According to the Miami Herald, Scott agreed to endorse the plan to expand Medicaid after the federal government approved a grant waiver that would allow Medicare to be privatized in the state. Scott has repeatedly told the federal government and the media that Medicare expansion was not possible unless the state was granted a waiver to privatize the Medicare system.
GOP lawmakers have said that the $21 billion annual cost for Medicare is swallowing the state’s budget and the plan to move the Florida's Medicare to a more privatize managed care plan was the only option to save money and expand the program.
Florida will become the only state in the country to have privatized Medicare.
According to the Herald, the privatization plan will be fully implemented from a five county test pilot program that some health insurance companies has complained have been plagued with problems. Critics are worried that a for- profit Medicare system will cheat patients out of care and deny medical service to increase profits. Some doctors and health plans have dropped out of the program, claiming that they could not make enough money. Patients have been bounced around in the pilot program from plan to plan with a gap in care.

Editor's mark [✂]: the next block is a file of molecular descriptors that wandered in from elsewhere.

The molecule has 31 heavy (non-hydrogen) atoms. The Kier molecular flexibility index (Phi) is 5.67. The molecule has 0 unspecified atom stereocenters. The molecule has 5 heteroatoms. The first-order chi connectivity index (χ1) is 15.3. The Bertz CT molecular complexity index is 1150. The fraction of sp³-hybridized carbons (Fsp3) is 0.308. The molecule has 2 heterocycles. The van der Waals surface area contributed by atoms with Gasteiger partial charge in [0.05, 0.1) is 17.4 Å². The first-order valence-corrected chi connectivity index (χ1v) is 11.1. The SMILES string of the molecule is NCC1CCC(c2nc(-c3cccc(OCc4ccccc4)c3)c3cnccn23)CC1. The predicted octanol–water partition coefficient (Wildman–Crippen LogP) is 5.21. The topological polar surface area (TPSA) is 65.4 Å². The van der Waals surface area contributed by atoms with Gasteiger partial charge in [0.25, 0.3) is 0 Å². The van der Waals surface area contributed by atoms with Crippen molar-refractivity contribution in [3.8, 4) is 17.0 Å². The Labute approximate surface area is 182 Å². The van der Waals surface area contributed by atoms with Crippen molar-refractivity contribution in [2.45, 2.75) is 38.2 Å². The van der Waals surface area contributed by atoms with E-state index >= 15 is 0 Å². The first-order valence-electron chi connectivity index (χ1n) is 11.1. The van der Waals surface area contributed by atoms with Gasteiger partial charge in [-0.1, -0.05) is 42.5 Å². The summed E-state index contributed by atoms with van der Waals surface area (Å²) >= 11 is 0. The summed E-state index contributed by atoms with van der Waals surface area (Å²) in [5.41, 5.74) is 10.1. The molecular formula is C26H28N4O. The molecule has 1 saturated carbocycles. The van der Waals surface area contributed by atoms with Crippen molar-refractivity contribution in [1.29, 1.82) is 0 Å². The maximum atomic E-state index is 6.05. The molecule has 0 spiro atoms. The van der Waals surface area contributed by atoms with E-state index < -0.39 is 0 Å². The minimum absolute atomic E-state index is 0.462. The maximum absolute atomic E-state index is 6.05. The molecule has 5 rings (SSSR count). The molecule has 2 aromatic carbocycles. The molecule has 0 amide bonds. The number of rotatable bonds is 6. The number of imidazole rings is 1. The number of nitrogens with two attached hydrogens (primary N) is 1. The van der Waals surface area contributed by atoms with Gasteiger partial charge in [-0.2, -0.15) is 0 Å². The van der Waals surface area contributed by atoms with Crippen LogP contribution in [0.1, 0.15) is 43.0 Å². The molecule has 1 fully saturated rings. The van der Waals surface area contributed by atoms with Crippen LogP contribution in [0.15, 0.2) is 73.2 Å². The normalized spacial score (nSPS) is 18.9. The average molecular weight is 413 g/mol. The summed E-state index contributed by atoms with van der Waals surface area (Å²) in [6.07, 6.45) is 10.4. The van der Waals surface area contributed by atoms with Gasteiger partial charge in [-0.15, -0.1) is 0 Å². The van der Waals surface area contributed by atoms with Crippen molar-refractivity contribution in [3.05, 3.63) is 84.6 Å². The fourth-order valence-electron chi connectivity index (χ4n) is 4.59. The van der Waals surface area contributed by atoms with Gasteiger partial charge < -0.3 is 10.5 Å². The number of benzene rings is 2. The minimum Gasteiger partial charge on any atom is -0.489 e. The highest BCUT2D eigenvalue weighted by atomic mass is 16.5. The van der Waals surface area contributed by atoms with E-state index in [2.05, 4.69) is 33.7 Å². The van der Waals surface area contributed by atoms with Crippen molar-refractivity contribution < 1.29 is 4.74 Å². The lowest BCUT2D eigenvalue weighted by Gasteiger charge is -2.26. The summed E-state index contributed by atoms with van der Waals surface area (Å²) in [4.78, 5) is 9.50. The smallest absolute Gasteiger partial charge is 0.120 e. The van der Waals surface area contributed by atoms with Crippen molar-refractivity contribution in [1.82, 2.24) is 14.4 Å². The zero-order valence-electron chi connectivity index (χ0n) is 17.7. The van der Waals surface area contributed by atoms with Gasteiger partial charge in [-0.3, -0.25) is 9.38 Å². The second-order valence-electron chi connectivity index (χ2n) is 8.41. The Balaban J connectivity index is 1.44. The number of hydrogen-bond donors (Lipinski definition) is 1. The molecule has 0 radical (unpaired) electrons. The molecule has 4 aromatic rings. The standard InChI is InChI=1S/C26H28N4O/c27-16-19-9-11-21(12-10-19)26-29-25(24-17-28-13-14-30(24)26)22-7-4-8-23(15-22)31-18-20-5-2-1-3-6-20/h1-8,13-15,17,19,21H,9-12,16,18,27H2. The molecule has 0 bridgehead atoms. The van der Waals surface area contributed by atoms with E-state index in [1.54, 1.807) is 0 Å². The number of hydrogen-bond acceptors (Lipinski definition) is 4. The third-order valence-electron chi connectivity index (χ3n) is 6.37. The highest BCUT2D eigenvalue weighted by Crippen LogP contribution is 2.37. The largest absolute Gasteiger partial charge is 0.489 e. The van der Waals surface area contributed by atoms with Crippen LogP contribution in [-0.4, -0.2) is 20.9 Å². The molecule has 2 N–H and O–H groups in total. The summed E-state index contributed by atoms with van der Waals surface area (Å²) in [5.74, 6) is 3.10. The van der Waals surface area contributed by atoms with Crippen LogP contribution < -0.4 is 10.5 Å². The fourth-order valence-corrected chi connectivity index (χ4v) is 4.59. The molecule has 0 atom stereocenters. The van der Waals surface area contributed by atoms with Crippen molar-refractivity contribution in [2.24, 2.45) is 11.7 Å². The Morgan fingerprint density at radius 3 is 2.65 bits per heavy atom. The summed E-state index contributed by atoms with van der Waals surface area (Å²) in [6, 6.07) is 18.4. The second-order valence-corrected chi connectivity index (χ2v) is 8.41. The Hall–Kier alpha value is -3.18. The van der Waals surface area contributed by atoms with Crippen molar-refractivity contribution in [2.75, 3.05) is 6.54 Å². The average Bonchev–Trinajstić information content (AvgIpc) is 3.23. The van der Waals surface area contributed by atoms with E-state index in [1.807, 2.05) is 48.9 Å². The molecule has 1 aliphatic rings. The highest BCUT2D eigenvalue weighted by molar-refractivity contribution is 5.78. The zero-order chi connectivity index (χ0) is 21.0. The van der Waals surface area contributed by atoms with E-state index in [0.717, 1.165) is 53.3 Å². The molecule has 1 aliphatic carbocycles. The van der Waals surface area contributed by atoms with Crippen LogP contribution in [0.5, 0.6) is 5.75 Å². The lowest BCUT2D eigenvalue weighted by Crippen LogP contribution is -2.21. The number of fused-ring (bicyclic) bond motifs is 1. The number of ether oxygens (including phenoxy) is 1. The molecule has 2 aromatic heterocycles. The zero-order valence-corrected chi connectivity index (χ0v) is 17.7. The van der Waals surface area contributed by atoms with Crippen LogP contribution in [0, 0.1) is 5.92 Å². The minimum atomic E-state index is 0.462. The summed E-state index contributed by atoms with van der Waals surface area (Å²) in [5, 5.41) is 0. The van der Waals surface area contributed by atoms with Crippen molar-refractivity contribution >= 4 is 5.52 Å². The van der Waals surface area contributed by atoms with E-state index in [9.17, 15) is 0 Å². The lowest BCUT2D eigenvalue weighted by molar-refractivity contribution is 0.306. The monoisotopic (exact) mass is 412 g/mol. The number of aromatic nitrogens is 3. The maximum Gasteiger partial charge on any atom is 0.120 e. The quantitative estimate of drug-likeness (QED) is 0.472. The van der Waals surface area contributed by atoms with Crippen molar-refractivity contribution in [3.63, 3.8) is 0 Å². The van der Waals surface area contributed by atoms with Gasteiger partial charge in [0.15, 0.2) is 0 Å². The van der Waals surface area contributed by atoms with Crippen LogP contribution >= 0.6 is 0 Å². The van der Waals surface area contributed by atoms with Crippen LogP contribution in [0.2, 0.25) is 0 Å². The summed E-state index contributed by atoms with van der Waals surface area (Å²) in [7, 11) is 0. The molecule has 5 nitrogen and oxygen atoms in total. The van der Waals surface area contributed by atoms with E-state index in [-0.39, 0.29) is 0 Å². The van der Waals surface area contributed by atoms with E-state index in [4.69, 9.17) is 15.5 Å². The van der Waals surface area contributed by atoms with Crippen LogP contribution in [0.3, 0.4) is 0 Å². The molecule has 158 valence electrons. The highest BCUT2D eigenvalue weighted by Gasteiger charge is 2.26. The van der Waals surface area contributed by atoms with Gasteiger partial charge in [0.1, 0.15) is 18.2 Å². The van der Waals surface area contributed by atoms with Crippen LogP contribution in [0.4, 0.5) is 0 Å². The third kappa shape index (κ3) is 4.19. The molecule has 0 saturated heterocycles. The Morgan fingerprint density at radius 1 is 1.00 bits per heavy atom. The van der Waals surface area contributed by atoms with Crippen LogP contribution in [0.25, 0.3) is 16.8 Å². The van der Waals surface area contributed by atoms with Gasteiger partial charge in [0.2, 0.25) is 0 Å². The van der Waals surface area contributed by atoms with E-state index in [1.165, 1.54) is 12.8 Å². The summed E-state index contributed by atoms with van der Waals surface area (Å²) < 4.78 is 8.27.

Even though critics have scorned the for-profit Medicare system, state lawmakers have claimed that the pilot program has been fixed, with provisions to include increased oversight and more severe penalties for companies that abuse the system, including a $500,000 penalty for providers who drop out of the system. The revamped system also increases doctor reimbursement rates and limits malpractice lawsuits for Medicaid patients with the goal of attracting more doctors to join the program.